New Development Data – the Limits to Monitoring and Need for Counterfactuals

I argued in the previous blog that new directions in development data and demand for those data are opening up new possibilities for empirical data collection, and for feeding it into policy. I argued too that these new developments will not make it necessarily any easier to produce data-informed policy. There are all sorts of obstacles at work.

But we must now consider a slightly different order of problem. These derive not from any failings of data per se – because the facts in this case are plainly known and indisputable. Rather they derive from thinking that monitored, incremental change will be sufficient to bring transformation. This can be a dangerous lie.

In some instances, instead of looking to data to provide evidence for policy we need to recognise that the most powerful elements of the worldviews we are dealing with can be the myths and narratives that underpin them. Part of the condition of evidence free policy is that it exists in a realm where data may not have any purchase. The empirics depend upon the myths and narratives that lie behind them. Or to put this differently, some development goals are simply fantasies that cannot be combatted in the realm of fact or data.

For example consider the goal achieving full and productive employment. The stated Millenium Development Target 1B was achieving full and productive employment and decent work for all, including women and young people. This was plainly and indisputably not achieved by 2015. And yet the very same target has been set for 2030. This again will not happen. Only very particular forms of capitalism have ever got close to full employment, and that entailed not counting women’s work well. Taken at face value this target suggests a radical re-ordering and restructuring of society and a transformation of our norms and values. It is not the sort of thing which can be done through better use of data or more fact.

This kind of transformation is not achieved by charting progress over time. Rather, as Thomas Pogge has argued, examining

‘[W]hether an institutional order is harming people . . .  depends . . . on a counterfactual comparison with its feasible institutional alternatives’ (page 25).

Pogge had in mind slavery – you don’t chart progress from slavery by showing how slaves homes or health are improving. Ultimately the ills of slavery can only be addressed through emancipation. You have to imagine the alternative – the counterfactual comparison, of a world with slavery compared to one without – and then realise it.

But he goes on to point out that counterfactual alternatives already exist for many development injustices, and that where they exist then we cannot feel content with limited progressive change. This is a significant challenge for anyone keen on monitoring progress towards the sustainable development goals. As Pogge says

‘Most citizens of the affluent countries take comfort in the asserted decline of global poverty . . . They should instead take intense discomfort in the fact that a feasible alternative global order could have avoided most life-threatening poverty and its associated evils.’ (ibid)

What then are the important myths and their counterfactuals that we might want to recognise and take on in international development affairs? There are many, but, let me just touch on a couple. Perhaps the most problematic is the enduring myths of the primacy of GDP and economic growth, the alternatives to which are oddly both radical and obvious.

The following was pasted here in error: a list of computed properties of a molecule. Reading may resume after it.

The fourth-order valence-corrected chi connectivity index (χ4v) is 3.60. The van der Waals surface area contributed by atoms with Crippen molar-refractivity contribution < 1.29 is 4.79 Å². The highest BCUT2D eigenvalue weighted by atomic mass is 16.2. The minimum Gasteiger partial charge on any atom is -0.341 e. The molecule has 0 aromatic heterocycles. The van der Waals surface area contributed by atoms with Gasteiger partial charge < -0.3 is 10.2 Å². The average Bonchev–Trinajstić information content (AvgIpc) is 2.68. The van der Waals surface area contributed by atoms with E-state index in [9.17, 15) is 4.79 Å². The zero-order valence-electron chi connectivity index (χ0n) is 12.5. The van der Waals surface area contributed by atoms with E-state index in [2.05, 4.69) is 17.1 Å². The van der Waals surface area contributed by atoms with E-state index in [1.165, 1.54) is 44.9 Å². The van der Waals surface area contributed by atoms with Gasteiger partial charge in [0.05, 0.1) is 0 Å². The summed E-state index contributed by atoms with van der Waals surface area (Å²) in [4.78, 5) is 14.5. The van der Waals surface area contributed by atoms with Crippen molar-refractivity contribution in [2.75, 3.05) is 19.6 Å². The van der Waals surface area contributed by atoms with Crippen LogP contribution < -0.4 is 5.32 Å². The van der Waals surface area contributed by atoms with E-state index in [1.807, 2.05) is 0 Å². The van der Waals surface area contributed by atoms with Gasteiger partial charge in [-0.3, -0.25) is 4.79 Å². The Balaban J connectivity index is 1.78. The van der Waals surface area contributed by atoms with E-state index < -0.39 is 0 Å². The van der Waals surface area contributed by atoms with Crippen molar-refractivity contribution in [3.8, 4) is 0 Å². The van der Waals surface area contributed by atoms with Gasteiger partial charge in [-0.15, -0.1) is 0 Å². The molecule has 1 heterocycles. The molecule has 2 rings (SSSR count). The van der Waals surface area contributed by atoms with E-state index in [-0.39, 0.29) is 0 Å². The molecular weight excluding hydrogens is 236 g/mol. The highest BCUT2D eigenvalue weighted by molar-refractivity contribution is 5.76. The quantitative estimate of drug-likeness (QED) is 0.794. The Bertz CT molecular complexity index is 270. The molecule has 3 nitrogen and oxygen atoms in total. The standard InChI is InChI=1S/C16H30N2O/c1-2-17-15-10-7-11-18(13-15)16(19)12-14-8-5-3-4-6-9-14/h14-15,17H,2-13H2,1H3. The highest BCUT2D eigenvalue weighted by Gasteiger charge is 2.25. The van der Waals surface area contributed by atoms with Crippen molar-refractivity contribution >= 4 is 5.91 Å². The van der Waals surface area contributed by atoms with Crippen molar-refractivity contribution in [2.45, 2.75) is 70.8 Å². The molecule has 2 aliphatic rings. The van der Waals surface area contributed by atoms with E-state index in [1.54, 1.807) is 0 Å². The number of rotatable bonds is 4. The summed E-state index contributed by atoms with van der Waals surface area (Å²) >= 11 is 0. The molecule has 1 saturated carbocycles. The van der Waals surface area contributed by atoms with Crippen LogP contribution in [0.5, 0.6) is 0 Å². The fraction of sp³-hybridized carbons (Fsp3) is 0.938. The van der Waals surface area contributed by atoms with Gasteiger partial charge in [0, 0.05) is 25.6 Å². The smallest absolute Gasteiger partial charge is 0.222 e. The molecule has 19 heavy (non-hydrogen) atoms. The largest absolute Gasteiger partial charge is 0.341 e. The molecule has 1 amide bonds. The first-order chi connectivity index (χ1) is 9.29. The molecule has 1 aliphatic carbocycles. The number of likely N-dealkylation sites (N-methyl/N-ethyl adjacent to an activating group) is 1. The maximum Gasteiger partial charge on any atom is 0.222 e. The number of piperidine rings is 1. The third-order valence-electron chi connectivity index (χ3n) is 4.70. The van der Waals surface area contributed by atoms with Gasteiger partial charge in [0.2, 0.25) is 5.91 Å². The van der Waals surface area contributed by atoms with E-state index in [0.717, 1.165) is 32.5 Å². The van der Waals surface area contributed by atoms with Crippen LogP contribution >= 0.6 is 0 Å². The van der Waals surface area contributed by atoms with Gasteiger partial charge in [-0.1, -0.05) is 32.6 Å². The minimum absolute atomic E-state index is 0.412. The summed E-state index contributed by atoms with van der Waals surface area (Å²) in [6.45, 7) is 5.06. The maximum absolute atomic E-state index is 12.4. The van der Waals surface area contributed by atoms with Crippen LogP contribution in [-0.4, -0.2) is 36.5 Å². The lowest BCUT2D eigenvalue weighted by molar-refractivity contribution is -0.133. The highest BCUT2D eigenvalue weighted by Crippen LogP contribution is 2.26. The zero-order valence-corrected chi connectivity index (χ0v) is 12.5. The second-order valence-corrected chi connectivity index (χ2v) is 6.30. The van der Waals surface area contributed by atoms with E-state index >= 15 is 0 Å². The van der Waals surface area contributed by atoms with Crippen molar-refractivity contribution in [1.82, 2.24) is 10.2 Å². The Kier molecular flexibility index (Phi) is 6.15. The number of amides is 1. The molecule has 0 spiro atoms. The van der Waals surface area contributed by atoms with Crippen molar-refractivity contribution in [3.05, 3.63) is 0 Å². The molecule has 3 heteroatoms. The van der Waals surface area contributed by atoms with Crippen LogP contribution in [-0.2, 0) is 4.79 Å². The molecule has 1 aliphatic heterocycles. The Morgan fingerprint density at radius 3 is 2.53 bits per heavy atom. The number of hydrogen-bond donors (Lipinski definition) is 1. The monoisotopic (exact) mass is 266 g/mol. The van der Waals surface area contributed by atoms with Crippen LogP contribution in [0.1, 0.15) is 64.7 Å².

GDP is widely recognised to be the wrong way of measuring progress. GDP measures production, whether that be in pursuit of good things, or cleaning up the problems. If you produce stuff without causing pollution or health problems your GDP will be so high, but if you pollute and you additionally then have to spend money cleaning up the river, or curing the diseases that that pollution causes, then your GDP will get higher still. A sick or violent society in which millions of people are prescribed expensive anti-depressants or which imprisons large proportions of its population in expensive jails, and spends a huge amount on security and policing will, despite all that misery, enjoy a higher GDP than societies who are not so productive. As Lorenzo Fioramonti has shown growing GDP does not progress other indicators of well-being. And yet GDP remains the main indicator of progress and prosperity.

Constructing counterfactual measures of well-being and using them as the key indicators by which we will guide our collective economic lives is proving difficult. Nevertheless there are ever increasingly auspicious authorities supporting this shift. It is found in the work of Nobel Prize Winners such as Amartya Sen and Joseph Stiglitz. Tim Jackson’s ESRC funded research centre is precisely based on a vision of prosperity which may be possible without economic growth. Geographers JK Gibson-Graham insist that so much of what we actually do with our time, creativity and resources is not captured by capitalist enterprise. More generally, the degrowth movement, which argues for reduced GDP, is gathering strength with a variety of models of what degrowth might constitute and how it might come into being.

So while we seek better development data, I am also looking for the counterfactuals, that will allow us to imagine different ways of doing things, and of ordering our lives, and that make us feel discomfort when they present valid alternatives to present misfortune. Only with such counterfactuals can we find the home, the nurturing environment, for the new development data that I look forward to contributing.

This blog first appeared on the SIID site here.

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About Dan Brockington

Researcher at the University of Manchester
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